When he pairs empowerment with condescension in the passage above, Ondaatje sets up a straw man, and begs the important issue of a reader’s relationship to the fictional world, a relationship I don’t think has to mirror her relationship to the real one. I’m a reader, you see, who’s frustrated by a lack of resolution, by an aimless story that, like a painting which resolutely and faithfully portrays every pore and hair follicle with photographic fidelity, gives us a “slice of life,” not its juice. I don’t confuse reality with fiction. And I don’t want to: while our chaotic existence may inspire paintings or books, their art is born from the courage to give it meaning and grace.


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      I am the new kid at school. Again. After lunch at this new school, we third graders have to sit on benches under the basketball nets while the older kids finish eating.
      I sit next to Joanie who has a cool Roy Rogers and Dale Evans lunchbox. How can I make myself interesting so that she’ll want to play with me at recess?
      “My whole family used to work in the circus,” I tell her. “My cousins flew on the flying trapeze and my aunt danced with a bear.”
      That seems to get her attention. And the attention of a few other kids sitting nearby.
      “Really?” asks a wispy-haired girl in front of us. I think her name is Rene. The others lean in.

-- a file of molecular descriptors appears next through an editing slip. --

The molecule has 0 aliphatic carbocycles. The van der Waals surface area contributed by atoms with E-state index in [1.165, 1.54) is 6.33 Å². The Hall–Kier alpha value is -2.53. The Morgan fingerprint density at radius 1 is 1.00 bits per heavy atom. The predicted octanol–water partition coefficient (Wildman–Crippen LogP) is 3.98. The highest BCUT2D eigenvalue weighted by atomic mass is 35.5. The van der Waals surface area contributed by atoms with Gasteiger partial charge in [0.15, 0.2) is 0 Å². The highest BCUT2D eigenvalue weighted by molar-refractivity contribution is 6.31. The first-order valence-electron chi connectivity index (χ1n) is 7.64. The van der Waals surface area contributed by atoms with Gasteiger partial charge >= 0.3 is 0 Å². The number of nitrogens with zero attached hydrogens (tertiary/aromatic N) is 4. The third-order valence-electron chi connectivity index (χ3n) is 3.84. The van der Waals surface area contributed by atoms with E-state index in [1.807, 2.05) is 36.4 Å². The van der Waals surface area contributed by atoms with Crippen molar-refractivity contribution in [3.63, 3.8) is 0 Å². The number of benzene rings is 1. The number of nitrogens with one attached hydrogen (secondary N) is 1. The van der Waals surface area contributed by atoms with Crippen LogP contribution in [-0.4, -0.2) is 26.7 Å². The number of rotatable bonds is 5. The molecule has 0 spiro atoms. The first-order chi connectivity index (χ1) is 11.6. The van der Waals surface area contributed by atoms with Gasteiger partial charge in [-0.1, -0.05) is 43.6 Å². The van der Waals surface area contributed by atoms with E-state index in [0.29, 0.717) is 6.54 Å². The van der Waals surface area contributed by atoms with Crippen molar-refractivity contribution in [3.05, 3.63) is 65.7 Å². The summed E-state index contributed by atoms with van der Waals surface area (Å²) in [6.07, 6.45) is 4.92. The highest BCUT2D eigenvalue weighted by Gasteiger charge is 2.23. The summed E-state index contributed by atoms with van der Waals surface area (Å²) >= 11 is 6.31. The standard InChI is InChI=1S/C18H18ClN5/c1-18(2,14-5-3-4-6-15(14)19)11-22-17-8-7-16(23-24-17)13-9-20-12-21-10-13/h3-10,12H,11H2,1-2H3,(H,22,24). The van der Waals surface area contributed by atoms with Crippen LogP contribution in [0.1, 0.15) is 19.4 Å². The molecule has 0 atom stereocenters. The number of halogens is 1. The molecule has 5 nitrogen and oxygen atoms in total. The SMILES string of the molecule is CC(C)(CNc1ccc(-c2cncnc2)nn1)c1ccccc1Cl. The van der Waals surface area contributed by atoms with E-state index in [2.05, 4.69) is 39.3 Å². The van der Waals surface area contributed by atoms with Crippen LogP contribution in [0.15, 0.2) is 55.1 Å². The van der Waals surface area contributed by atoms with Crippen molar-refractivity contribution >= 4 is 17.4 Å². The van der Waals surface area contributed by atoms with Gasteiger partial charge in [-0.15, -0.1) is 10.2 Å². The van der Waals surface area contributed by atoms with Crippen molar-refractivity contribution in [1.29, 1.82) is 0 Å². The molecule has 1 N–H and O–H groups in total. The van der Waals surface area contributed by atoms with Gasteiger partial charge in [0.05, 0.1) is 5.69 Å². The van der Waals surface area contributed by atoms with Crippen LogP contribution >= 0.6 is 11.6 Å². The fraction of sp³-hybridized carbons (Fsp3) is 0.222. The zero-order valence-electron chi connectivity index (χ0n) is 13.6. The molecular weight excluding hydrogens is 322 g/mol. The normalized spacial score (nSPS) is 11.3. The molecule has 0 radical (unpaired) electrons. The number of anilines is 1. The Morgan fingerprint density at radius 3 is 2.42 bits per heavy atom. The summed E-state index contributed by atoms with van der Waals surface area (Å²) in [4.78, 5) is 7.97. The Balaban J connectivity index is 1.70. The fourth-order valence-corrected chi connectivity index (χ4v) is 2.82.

“We had a pet baby elephant,” I continue. “She was an orphan so I had to feed her from a bottle. I named her Mimi.”
      Now the boys behind us are listening, too.
      “Right. You had a pet elephant,” jeers a boy named John who has been sent to the principal’s office twice in the three days I’ve been at this school.
      But the other kids are starting to doubt me, too. I can see it in their faces. How can I get out of this jam?
      “And then I woke up,” I say.
      “You were dreaming all that?” asks Joanie.
      She doesn’t play with me at recess.

       I was a big liar in my early years. When my mom thought I had lied, she made me stick out my tongue to prove it had not turned black. Of course I would not open my mouth for fear of being caught. I was so young that I did not realize Mom was lying in this matter of the black tongue. Such innocence. Such irony.

      I was ashamed of the whoppers I told when I was a little kid until I read a post on DelanceyPlace.com from http://www.telegraph.co.uk/science/7730522/Lying-children-will-grow-up-to-be-… about children and lying:
     “Researchers have found that the ability to tell fibs at the age of two is a sign of a fast developing brain and means the liars are more likely to have successful lives. Scientists found that the more plausible the lie, the more quick witted the liars will be in later years and the better their ability to think on their feet. It also means that they have developed ‘executive function’ – the ability to invent a convincing lie by keeping the truth at the back of their minds.”
     The article goes on to suggest such child liars would make good bankers as adults – but it seems to me lying is good practice for a later life in fiction writing, as well.

      To craft a believable story, we are called upon to create a believable lie. We must invent it all: dialogue that rings true, plausible events, realistic challenges for our characters’ lives. Like good liars, we freely mix in actual factual details from the real world to lend credence. We fabricate to reveal a bigger Truth.

     But back to my black-tongued childhood. I wonder how many of you writers out there were also child liars?

Contributed by Laura Kvasnosky, no lie.